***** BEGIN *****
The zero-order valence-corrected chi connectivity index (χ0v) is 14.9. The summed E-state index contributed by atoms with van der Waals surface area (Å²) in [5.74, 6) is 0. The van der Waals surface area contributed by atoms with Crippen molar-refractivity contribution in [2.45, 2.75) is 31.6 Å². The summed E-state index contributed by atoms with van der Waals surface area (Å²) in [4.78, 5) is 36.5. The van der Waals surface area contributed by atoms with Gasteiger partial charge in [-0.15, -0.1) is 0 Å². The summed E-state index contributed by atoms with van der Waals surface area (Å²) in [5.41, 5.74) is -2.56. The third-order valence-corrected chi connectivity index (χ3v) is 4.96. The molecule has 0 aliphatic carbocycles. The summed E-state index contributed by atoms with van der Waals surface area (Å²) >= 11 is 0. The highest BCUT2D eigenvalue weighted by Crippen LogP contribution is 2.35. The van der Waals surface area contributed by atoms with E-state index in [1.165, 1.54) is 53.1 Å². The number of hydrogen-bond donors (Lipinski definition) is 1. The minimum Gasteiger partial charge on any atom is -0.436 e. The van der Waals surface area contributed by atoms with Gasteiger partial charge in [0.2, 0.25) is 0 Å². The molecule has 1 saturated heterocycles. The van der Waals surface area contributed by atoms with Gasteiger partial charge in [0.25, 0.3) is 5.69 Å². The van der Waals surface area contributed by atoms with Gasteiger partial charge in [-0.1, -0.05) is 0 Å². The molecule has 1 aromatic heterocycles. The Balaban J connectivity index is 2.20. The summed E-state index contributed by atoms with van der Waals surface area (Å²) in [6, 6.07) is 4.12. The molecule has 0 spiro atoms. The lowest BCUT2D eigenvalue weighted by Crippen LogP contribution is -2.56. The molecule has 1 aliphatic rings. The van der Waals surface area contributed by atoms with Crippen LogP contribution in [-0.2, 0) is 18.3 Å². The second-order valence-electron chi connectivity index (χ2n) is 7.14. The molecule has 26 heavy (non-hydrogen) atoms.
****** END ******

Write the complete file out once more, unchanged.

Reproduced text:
The zero-order valence-corrected chi connectivity index (χ0v) is 14.9. The summed E-state index contributed by atoms with van der Waals surface area (Å²) in [5.74, 6) is 0. The van der Waals surface area contributed by atoms with Crippen molar-refractivity contribution in [2.45, 2.75) is 31.6 Å². The summed E-state index contributed by atoms with van der Waals surface area (Å²) in [4.78, 5) is 36.5. The van der Waals surface area contributed by atoms with Gasteiger partial charge in [-0.15, -0.1) is 0 Å². The summed E-state index contributed by atoms with van der Waals surface area (Å²) in [5.41, 5.74) is -2.56. The third-order valence-corrected chi connectivity index (χ3v) is 4.96. The molecule has 0 aliphatic carbocycles. The summed E-state index contributed by atoms with van der Waals surface area (Å²) >= 11 is 0. The highest BCUT2D eigenvalue weighted by Crippen LogP contribution is 2.35. The van der Waals surface area contributed by atoms with E-state index in [1.165, 1.54) is 53.1 Å². The number of hydrogen-bond donors (Lipinski definition) is 1. The minimum Gasteiger partial charge on any atom is -0.436 e. The van der Waals surface area contributed by atoms with Gasteiger partial charge in [0.2, 0.25) is 0 Å². The molecule has 1 saturated heterocycles. The van der Waals surface area contributed by atoms with Gasteiger partial charge in [0.25, 0.3) is 5.69 Å². The van der Waals surface area contributed by atoms with Gasteiger partial charge in [-0.1, -0.05) is 0 Å². The molecule has 1 aromatic heterocycles. The Balaban J connectivity index is 2.20. The summed E-state index contributed by atoms with van der Waals surface area (Å²) in [6, 6.07) is 4.12. The molecule has 0 spiro atoms. The lowest BCUT2D eigenvalue weighted by Crippen LogP contribution is -2.56. The molecule has 1 aliphatic rings. The van der Waals surface area contributed by atoms with Crippen LogP contribution in [-0.2, 0) is 18.3 Å². The second-order valence-electron chi connectivity index (χ2n) is 7.14. The molecule has 26 heavy (non-hydrogen) atoms.